I may never be able to write again: The putty problem

It stretches. It shimmers. It shatters. It shapes endless possibilities, and I can’t seem to put it down for very long. My Smart Mass Thinking Putty, a souvenir from Science Online last week, is simultaneously the best and worse toy to enter my life in a long time. I took it to my office, thinking that it could serve as occasional thinking aid or minor stress relief. Major mistake. I can barely put the putty down to put my fingers to the keyboard.

I should have known this was a bad idea. During the #scio12 banquet, I opened the tin, and proceeded to play with the putty through the entire evening’s entertainment.  Waiting in line for the bus, despite lively conversation, I tried to sneak into the tin to touch the putty.  It’s that addictive. So what makes this putty the object of my serious obsession?  

Part of the awesomeness, aside from the shifting color, is that the putty sometimes stretches into long, thin strings, but at other times, will tear with a snap. It’s like a solid and a liquid simultaneously. How do they put so many physical properties into one putty? The secret recipe isn’t published, but the main ingredient is a silicone named Polydimethylsiloxane.  It’s a silicon based polymer, which means that it’s a large structure of repeating molecules, held together by the bonds that form when adjacent molecules share electrons.

What makes PDMS special is that it exhibits different flow behavoirs at different time scales. Left alone for a long time, it will spread out into a smooth pool, like a liquid, in it’s tin. If you watch the video below, you can see that if you smash a lump of the putty with a hammer, it will shatter into pieces, like breaking glass or ceramics, because the impact occurred so fast. If you roll it into a ball, and throw it at your desk, it will bounce. If you pull it quickly, it will tear, slowly it will stretch. In between overnight in the tin and a quick blow with hammer, it stretches like a plastic solid. This ability to act both like a liquid and also stretch like elastic, is called viscoelasticity.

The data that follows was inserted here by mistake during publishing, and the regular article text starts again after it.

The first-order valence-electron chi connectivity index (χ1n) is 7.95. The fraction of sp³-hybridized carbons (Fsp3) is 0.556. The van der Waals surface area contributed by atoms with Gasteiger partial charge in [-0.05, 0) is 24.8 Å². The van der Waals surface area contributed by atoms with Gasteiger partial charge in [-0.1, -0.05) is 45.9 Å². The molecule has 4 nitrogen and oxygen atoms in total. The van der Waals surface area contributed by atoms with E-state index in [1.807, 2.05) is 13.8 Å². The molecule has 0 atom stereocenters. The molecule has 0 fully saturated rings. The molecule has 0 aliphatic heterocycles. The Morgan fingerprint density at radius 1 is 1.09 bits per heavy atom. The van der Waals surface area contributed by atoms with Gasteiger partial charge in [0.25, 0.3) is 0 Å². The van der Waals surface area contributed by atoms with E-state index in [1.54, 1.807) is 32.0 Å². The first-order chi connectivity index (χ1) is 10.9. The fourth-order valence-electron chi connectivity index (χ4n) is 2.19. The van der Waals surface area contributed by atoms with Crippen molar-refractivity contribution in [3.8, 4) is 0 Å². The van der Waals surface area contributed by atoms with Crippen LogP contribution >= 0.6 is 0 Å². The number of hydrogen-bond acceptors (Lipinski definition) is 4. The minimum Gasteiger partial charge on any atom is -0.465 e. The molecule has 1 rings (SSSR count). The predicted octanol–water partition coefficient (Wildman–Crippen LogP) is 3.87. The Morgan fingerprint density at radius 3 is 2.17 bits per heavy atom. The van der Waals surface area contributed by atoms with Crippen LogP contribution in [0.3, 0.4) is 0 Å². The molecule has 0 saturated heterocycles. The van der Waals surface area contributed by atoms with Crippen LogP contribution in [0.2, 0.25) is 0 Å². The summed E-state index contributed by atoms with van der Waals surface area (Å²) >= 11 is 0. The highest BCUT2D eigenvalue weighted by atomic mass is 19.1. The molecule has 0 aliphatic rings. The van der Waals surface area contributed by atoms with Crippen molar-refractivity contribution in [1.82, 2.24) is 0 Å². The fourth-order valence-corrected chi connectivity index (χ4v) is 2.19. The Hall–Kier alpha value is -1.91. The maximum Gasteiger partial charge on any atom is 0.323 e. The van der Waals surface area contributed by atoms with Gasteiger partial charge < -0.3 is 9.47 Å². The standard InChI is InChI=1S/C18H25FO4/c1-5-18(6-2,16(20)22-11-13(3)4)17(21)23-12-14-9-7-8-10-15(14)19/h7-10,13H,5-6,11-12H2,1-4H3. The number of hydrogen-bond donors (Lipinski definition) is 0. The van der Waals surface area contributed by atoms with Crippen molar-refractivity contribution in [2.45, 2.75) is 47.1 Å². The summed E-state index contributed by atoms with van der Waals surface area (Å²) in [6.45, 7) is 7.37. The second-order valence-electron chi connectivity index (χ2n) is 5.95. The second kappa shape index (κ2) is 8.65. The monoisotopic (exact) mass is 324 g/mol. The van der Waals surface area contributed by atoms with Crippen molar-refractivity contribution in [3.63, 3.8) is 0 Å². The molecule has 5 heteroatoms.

In the video below, they show you all the different behaviors of the Smart Mass (new magnetic putty, which I am craving now) that occur on the different time scales.

Below, the putty demonstrates it’s liquid behavior on a long time scale. The images are from a 12 minute period, sped up to watch over 24 seconds.

Another key ingredient in my putty is boric acid, which contributes to the elasticity of the compound.  The boron molecules form constantly shifting weak linkages, creating a solid that is always held together enough not to behave like a liquid, but flexible enough to stretch and stretch some more.

My putty, as you can see in the photo above, in a beautiful shimmery green. But they sell all kinds of colors, including a clear putty, one that changes color by reacting to the heat from your hands, and a black magnetic putty. So, I think I already know what I am buying everyone for presents this year.

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